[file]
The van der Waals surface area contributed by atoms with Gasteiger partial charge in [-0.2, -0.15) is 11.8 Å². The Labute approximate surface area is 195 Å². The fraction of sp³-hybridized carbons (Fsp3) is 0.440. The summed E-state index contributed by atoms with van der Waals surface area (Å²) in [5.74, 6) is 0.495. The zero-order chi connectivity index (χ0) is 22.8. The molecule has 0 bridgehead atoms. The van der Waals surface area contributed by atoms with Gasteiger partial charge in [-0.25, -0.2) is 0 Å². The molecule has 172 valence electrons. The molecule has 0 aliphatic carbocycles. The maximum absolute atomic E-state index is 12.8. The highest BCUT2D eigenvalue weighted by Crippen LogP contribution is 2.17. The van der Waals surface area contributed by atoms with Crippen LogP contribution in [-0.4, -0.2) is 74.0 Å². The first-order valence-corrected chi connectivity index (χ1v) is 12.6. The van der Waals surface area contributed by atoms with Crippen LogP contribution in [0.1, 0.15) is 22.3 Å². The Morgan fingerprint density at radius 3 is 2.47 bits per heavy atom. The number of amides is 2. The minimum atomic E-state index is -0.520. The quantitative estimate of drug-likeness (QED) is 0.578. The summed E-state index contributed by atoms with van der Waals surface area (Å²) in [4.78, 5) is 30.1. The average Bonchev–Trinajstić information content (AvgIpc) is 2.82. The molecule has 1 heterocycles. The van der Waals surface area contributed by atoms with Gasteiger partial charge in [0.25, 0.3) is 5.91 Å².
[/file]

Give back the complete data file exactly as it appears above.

The van der Waals surface area contributed by atoms with Gasteiger partial charge in [-0.2, -0.15) is 11.8 Å². The Labute approximate surface area is 195 Å². The fraction of sp³-hybridized carbons (Fsp3) is 0.440. The summed E-state index contributed by atoms with van der Waals surface area (Å²) in [5.74, 6) is 0.495. The zero-order chi connectivity index (χ0) is 22.8. The molecule has 0 bridgehead atoms. The van der Waals surface area contributed by atoms with Gasteiger partial charge in [-0.25, -0.2) is 0 Å². The molecule has 172 valence electrons. The molecule has 0 aliphatic carbocycles. The maximum absolute atomic E-state index is 12.8. The highest BCUT2D eigenvalue weighted by Crippen LogP contribution is 2.17. The van der Waals surface area contributed by atoms with Crippen LogP contribution in [-0.4, -0.2) is 74.0 Å². The first-order valence-corrected chi connectivity index (χ1v) is 12.6. The van der Waals surface area contributed by atoms with Crippen LogP contribution in [0.1, 0.15) is 22.3 Å². The Morgan fingerprint density at radius 3 is 2.47 bits per heavy atom. The number of amides is 2. The minimum atomic E-state index is -0.520. The quantitative estimate of drug-likeness (QED) is 0.578. The summed E-state index contributed by atoms with van der Waals surface area (Å²) in [4.78, 5) is 30.1. The average Bonchev–Trinajstić information content (AvgIpc) is 2.82. The molecule has 1 heterocycles. The van der Waals surface area contributed by atoms with Gasteiger partial charge in [0.25, 0.3) is 5.91 Å².